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Title: Collective harmony as a moderator of the association between other-referent upward counterfactual thinking and depression
Contributor(s): Broomhall, Anne Gene (author); Phillips, Wendy J  (author)orcid 
Publication Date: 2020
Early Online Version: 2020-01-18
Open Access: Yes
DOI: 10.1080/23311908.2020.1714833Open Access Link
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Abstract: The current study aimed to investigate a recently observed significant positive relationship between other-referent upward counterfactual thinking and depressive symptoms in a Filipino sample by exploring whether collectivist harmony may determine when other-referent upward counterfactual thinking confers risk for depression. An online survey was completed by 598 university-educated residents of the Philippines (Mage = 29.74, SD = 10.27; Range = 18 to 71). As hypothesised, both other-referent upward counterfactuals and collective harmony were significantly positively associated with depression. A moderation analysis revealed that other-referent upward counterfactual thinking was positively related to depression at low and moderate levels of harmony but not at high levels of harmony. This interaction suggests that generating other-referent upward counterfactuals may increase depression among individuals who adhere to low or moderate harmony maintenance norms, and that individuals with high harmony are likely to experience high levels of depression irrespective of their generation of other-referent upward counterfactuals. However, the predictive effect of this interaction was small, which may limit its practical significance. Possible implications of these results are discussed.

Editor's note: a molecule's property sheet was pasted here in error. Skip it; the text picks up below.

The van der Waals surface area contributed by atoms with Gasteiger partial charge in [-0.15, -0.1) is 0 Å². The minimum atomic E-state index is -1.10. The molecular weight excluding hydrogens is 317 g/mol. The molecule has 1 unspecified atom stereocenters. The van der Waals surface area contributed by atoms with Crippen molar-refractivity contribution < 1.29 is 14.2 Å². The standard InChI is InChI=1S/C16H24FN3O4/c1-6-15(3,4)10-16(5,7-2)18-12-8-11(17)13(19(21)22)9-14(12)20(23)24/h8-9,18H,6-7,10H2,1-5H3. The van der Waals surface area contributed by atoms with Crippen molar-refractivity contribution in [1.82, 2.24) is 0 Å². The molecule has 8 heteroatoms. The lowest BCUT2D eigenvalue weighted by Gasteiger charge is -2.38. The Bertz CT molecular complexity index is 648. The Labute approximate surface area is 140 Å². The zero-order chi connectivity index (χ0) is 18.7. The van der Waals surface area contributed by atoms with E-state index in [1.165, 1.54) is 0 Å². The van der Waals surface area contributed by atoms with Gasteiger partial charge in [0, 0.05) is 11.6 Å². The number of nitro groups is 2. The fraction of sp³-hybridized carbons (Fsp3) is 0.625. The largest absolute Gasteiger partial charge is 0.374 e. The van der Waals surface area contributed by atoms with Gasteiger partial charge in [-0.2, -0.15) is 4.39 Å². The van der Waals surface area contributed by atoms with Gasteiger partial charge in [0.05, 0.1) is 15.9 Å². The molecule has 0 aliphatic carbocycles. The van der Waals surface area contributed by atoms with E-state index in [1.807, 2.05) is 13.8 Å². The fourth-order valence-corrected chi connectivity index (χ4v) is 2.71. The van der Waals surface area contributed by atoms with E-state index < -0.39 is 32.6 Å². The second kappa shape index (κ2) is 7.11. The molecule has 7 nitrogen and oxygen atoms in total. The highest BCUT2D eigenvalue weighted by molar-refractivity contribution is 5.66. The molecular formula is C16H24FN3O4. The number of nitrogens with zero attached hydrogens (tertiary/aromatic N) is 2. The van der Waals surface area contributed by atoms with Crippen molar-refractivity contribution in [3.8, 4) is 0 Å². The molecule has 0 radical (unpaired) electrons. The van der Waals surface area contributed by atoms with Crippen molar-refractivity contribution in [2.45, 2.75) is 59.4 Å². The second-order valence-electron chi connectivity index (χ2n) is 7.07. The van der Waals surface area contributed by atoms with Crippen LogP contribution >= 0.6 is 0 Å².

Publication Type: Journal Article
Source of Publication: Cogent Psychology, 7(1), p. 1-18
Publisher: Cogent OA
Place of Publication: United Kingdom
ISSN: 2331-1908
Field of Research (FOR): 170106 Health, Clinical and Counselling Psychology
Socio-Economic Objective (SEO): 920410 Mental Health
Peer Reviewed: Yes
HERDC Category Description: C1 Refereed Article in a Scholarly Journal
Appears in Collections:Journal Article
School of Psychology

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